knowledge of the Union's alleged breach of its duty of fair representation at that time. Even
though this charge was later withdrawn, the act of filing the charge shows that Plaintiff was
aware of the alleged breach. Since the Complaint was not filed until June 1, 2016, more than ten
months after the initial NLRB charge was filed, Plaintiffs hybrid claim against USPS and the
Union is time-barred.
Plaintiff argued in his August 1, 2016 letter to the Court that the Union had an affirmative
duty to inform him of the six-month statute of limitations and that, given the Union's failure to
do so, the limitations period should not apply. Plaintiffs First Reply Letter in Opposition,
August 1, 2016, at 2-3, ECF No. 9. At the pre-motion conference held on September 29, 2016,
the Court asked Plaintiff's counsel if she could produce any authority for the proposition that the
Union had the duty to inform Plaintiff of the limitations period. Plaintiff's counsel candidly
stated that she did not know of any such authority, and the Court has likewise been unable to
unearth any relevant authority. Accordingly, the Court is not persuaded that the Union was dutybound to provide notice of the statue of limitations to Plaintiff.
After the pre-motion conference, Plaintiff submitted a letter arguing that the six-month
limitations period should have been tolled until the NLRB issued its decision in February 2016
declining to issue a complaint. Plaintiffs Second Reply Letter in Opposition, October 11, 2016,
at 2, ECF No. 15. In support of this argument, Plaintiff first cites Carrington v. United States,
926 F. Supp. 2d 3 (D.D.C. 2013). Carrington involved a claim by a dismissed former postal
worker against the USPS and his union, in which the union had tried to get the plaintiff reinstated
at his job through an arbitration with USPS. Id. at 5. The union was unsuccessful, largely
because the union representative did not file the grievance in a timely manner, leading the
plaintiff to file his hybrid Section 301 suit against the USPS and the union in federal court. Id. at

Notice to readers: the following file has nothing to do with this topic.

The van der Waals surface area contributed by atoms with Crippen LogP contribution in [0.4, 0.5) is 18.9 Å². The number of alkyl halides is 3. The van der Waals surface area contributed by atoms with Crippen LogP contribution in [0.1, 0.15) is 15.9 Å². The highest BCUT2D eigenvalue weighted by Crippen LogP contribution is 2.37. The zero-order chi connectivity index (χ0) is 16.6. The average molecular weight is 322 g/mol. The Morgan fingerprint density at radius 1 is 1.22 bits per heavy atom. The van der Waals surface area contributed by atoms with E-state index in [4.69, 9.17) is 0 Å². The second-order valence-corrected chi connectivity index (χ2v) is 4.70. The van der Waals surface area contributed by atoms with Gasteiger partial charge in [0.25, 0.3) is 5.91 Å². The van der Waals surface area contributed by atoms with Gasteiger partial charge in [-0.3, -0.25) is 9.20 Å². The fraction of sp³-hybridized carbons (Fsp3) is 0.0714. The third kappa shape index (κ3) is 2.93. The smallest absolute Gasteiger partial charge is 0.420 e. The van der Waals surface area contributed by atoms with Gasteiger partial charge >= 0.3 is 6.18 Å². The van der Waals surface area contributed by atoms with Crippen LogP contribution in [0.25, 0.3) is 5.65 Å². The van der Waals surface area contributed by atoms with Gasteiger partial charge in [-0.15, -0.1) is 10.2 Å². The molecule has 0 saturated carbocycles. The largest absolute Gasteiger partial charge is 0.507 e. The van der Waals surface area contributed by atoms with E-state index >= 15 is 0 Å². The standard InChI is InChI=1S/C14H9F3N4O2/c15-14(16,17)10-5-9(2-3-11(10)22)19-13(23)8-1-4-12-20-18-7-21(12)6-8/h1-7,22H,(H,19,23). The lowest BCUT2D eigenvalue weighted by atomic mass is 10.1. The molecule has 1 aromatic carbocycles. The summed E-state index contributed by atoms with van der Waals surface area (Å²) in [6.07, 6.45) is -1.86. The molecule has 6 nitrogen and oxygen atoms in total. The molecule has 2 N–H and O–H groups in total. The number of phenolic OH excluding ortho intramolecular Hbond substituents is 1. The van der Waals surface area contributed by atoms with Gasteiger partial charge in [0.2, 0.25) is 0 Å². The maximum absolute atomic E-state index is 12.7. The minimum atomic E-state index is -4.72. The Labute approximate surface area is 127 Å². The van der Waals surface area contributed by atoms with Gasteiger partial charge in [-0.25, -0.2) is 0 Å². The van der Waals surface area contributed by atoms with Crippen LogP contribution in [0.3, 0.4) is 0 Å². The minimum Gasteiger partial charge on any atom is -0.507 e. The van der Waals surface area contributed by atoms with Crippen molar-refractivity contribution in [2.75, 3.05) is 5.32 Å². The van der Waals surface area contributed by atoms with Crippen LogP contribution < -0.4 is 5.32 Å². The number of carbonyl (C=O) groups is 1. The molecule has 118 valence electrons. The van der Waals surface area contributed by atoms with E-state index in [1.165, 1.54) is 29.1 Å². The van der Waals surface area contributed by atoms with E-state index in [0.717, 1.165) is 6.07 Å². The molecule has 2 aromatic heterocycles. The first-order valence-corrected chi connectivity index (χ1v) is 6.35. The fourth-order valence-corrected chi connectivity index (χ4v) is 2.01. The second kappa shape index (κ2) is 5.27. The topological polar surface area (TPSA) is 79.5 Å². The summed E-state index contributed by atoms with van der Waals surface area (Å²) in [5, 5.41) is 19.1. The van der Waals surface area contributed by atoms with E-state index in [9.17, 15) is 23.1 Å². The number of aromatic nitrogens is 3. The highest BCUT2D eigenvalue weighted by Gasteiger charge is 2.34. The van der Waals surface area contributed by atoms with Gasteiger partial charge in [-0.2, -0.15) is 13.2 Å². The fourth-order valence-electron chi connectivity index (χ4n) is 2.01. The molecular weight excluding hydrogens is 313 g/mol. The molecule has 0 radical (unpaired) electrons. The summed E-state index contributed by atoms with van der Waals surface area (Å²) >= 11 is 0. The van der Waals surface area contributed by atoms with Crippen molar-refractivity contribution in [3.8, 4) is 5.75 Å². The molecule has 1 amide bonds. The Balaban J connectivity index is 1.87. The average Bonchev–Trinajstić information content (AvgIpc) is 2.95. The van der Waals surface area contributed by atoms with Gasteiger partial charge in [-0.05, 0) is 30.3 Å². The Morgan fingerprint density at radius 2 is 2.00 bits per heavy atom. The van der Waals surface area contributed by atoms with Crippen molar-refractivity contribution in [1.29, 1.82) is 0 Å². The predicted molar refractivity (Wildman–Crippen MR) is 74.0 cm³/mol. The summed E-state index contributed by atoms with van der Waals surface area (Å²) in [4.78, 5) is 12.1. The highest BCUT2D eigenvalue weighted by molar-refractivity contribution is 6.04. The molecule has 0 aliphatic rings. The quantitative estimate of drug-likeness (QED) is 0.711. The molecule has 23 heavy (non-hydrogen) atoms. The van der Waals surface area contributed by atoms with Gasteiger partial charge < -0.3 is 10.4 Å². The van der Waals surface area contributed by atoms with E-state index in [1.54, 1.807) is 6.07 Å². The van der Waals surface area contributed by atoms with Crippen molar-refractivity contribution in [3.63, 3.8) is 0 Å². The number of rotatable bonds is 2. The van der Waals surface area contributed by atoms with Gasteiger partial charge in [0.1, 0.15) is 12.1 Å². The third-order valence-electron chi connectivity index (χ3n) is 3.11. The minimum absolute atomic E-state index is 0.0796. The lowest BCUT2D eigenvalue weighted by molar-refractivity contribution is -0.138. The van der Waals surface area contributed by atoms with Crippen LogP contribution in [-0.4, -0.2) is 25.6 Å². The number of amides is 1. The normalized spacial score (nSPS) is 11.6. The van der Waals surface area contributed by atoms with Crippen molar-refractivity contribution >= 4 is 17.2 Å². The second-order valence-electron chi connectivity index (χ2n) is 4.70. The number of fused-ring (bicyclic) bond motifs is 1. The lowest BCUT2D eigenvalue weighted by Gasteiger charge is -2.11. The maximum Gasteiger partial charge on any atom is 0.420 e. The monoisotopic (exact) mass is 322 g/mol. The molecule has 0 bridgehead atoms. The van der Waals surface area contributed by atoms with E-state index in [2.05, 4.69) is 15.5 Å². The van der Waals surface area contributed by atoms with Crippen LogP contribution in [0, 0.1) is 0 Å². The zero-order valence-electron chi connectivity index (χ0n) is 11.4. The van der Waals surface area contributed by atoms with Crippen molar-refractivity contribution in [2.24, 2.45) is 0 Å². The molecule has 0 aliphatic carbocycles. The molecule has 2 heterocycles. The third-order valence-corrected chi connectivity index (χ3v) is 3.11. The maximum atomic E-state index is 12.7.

5-6. The court held that "[w]here an employee chooses to use private dispute mechanisms prior
to filing suit in federal court, there is persuasive authority suggesting that the statute of
limitations period may be tolled at the discretion of the district court." Id. at 7. Carrington relied
on Robinson v. Central Brass Manufacturing Company, 987 F.2d 1235 (6th Cir. 1993), which
Plaintiff also cites, and which tolled the limitations period while a dismissed employee pursued
her claim for breach of the duty of fair representation against her union through the union's
internal grievance process. Id. at 1239.
Neither of these cases aid Plaintiff. In Carrington, the plaintiff was actively represented
by his union throughout the arbitration, and he only discovered the union's breach of its duty of
fair representation once the arbitration had concluded. 926 F. Supp. 2d at 7. The court's decision
that the limitations period did not begin until the arbitration concluded was therefore consistent
with the rule that the limitations period begins when the plaintiff "knew or reasonably should
have known that such a breach had occurred." Santos, 619 F .2d at 969.
In Robinson, the plaintiff chose to pursue his claims against the union through the
union's internal private settlement mechanism before eventually turning to the federal courts for
relief. 987 F.2d at 1237. The court determined that failing to toll the statute of limitations during
the private settlement process would "undermine the federal policy of promoting private
resolution of disputes while ensuring a judicial forum to resolve disputes." Id. at 1244. Robinson
is not applicable here because Plaintiff was not pursing a private resolution with the Union.
Rather, Plaintiff sought to resolve his disputes with USPS and the Union through the NLRB and
the EEOC, which are government agencies. Courts have consistently refused to toll the statute of
limitations where a claim has been filed with these agencies. See Velasquez v. Metro Fuel Oil
Coro., 12 F. Supp. 3d 387, 412 n.13 (E.D.N.Y. 2014) ("The Court also notes that 'NLRB
proceedings do not toll the six-month statute of limitations applicable to this action."' (quoting
Ode v. Terence Cardinal Cooke, No. 08-CV-1528 (SHS), 2008 WL 5262421, at *3 (S.D.N.Y.
Dec. 12, 2008))); Mahamadou v. 1199 SEIU United Healthcare Workers E., No. 15-CV-7439
(PKC), 2016 WL 3566235, at *3 (S.D.N.Y. June 24, 2016) ("The filing of an EEOC charge,
however, does not toll the statute of limitations for related claims."); see also Kalyanaram, 742
F .3d at 49 (declining to toll the statute of limitations "where a plaintiff pursues parallel avenues
of relief." (citing Kolomick v. United Steelworkers of America, District 8, 762 F.2d 354, 356
(4th Cir.1985)). Accordingly, the Court concludes that the limitations period was not tolled
during the NLRB proceedings-it began to run on July 27, 2015, when Plaintiff filed his first
claim with the NLRB, and expired six months thereafter. The Third Claim in Plaintiffs
Complaint is therefore untimely.
For the foregoing reasons, the Court grants Defendants' motions to dismiss the Third
Claim of the Complaint as untimely. The First and Second Claims of the Complaint are left
Dated: Brooklyn, New York
December )-1, 2016
s/ Raymond J. Dearie
United States District Judge